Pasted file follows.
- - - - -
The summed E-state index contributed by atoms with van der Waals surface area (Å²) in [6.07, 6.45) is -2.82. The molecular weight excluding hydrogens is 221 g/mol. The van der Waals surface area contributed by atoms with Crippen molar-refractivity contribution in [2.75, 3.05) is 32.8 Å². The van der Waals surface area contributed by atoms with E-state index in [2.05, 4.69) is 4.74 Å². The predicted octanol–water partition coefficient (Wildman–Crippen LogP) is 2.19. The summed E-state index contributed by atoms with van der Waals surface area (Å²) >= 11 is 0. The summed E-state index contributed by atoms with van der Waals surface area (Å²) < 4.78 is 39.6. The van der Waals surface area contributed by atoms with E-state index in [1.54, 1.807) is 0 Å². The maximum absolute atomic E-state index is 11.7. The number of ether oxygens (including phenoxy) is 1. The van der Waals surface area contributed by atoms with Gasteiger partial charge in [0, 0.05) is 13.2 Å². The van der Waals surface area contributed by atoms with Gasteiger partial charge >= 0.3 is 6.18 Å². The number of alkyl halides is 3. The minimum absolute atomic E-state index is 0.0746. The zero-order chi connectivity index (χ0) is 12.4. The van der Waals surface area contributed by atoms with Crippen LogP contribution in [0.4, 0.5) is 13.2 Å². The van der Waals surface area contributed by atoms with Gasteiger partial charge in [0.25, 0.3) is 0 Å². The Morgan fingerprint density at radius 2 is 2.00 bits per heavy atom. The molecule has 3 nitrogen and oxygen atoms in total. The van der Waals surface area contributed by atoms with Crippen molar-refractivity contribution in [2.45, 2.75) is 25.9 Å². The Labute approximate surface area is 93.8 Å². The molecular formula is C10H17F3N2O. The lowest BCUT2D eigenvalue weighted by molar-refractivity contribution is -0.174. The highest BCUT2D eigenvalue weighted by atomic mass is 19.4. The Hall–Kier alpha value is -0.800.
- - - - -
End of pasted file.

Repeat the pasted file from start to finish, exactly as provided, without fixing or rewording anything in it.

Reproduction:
The summed E-state index contributed by atoms with van der Waals surface area (Å²) in [6.07, 6.45) is -2.82. The molecular weight excluding hydrogens is 221 g/mol. The van der Waals surface area contributed by atoms with Crippen molar-refractivity contribution in [2.75, 3.05) is 32.8 Å². The van der Waals surface area contributed by atoms with E-state index in [2.05, 4.69) is 4.74 Å². The predicted octanol–water partition coefficient (Wildman–Crippen LogP) is 2.19. The summed E-state index contributed by atoms with van der Waals surface area (Å²) >= 11 is 0. The summed E-state index contributed by atoms with van der Waals surface area (Å²) < 4.78 is 39.6. The van der Waals surface area contributed by atoms with E-state index in [1.54, 1.807) is 0 Å². The maximum absolute atomic E-state index is 11.7. The number of ether oxygens (including phenoxy) is 1. The van der Waals surface area contributed by atoms with Gasteiger partial charge in [0, 0.05) is 13.2 Å². The van der Waals surface area contributed by atoms with Gasteiger partial charge >= 0.3 is 6.18 Å². The number of alkyl halides is 3. The minimum absolute atomic E-state index is 0.0746. The zero-order chi connectivity index (χ0) is 12.4. The van der Waals surface area contributed by atoms with Crippen LogP contribution in [0.4, 0.5) is 13.2 Å². The van der Waals surface area contributed by atoms with Gasteiger partial charge in [0.25, 0.3) is 0 Å². The Morgan fingerprint density at radius 2 is 2.00 bits per heavy atom. The molecule has 3 nitrogen and oxygen atoms in total. The van der Waals surface area contributed by atoms with Crippen molar-refractivity contribution in [2.45, 2.75) is 25.9 Å². The Labute approximate surface area is 93.8 Å². The molecular formula is C10H17F3N2O. The lowest BCUT2D eigenvalue weighted by molar-refractivity contribution is -0.174. The highest BCUT2D eigenvalue weighted by atomic mass is 19.4. The Hall–Kier alpha value is -0.800.